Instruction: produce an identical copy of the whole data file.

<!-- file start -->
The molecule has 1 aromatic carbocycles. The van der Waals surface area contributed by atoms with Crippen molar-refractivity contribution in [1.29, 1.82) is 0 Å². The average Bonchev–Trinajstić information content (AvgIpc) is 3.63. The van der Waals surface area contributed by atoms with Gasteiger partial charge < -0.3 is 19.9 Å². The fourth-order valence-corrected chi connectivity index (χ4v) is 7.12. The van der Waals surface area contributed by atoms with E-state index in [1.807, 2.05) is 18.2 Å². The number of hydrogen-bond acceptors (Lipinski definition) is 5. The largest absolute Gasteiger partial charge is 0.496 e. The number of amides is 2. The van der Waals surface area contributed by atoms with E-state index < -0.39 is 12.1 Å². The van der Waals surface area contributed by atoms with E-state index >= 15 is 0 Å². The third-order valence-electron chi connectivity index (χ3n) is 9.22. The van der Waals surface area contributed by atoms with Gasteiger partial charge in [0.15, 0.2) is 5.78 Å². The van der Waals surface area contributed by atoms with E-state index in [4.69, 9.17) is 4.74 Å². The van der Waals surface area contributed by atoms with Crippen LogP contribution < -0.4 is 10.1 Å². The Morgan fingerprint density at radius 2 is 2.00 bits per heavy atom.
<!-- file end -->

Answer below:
The molecule has 1 aromatic carbocycles. The van der Waals surface area contributed by atoms with Crippen molar-refractivity contribution in [1.29, 1.82) is 0 Å². The average Bonchev–Trinajstić information content (AvgIpc) is 3.63. The van der Waals surface area contributed by atoms with Gasteiger partial charge < -0.3 is 19.9 Å². The fourth-order valence-corrected chi connectivity index (χ4v) is 7.12. The van der Waals surface area contributed by atoms with E-state index in [1.807, 2.05) is 18.2 Å². The number of hydrogen-bond acceptors (Lipinski definition) is 5. The largest absolute Gasteiger partial charge is 0.496 e. The number of amides is 2. The van der Waals surface area contributed by atoms with E-state index < -0.39 is 12.1 Å². The van der Waals surface area contributed by atoms with E-state index >= 15 is 0 Å². The third-order valence-electron chi connectivity index (χ3n) is 9.22. The van der Waals surface area contributed by atoms with Gasteiger partial charge in [0.15, 0.2) is 5.78 Å². The van der Waals surface area contributed by atoms with E-state index in [4.69, 9.17) is 4.74 Å². The van der Waals surface area contributed by atoms with Crippen LogP contribution < -0.4 is 10.1 Å². The Morgan fingerprint density at radius 2 is 2.00 bits per heavy atom.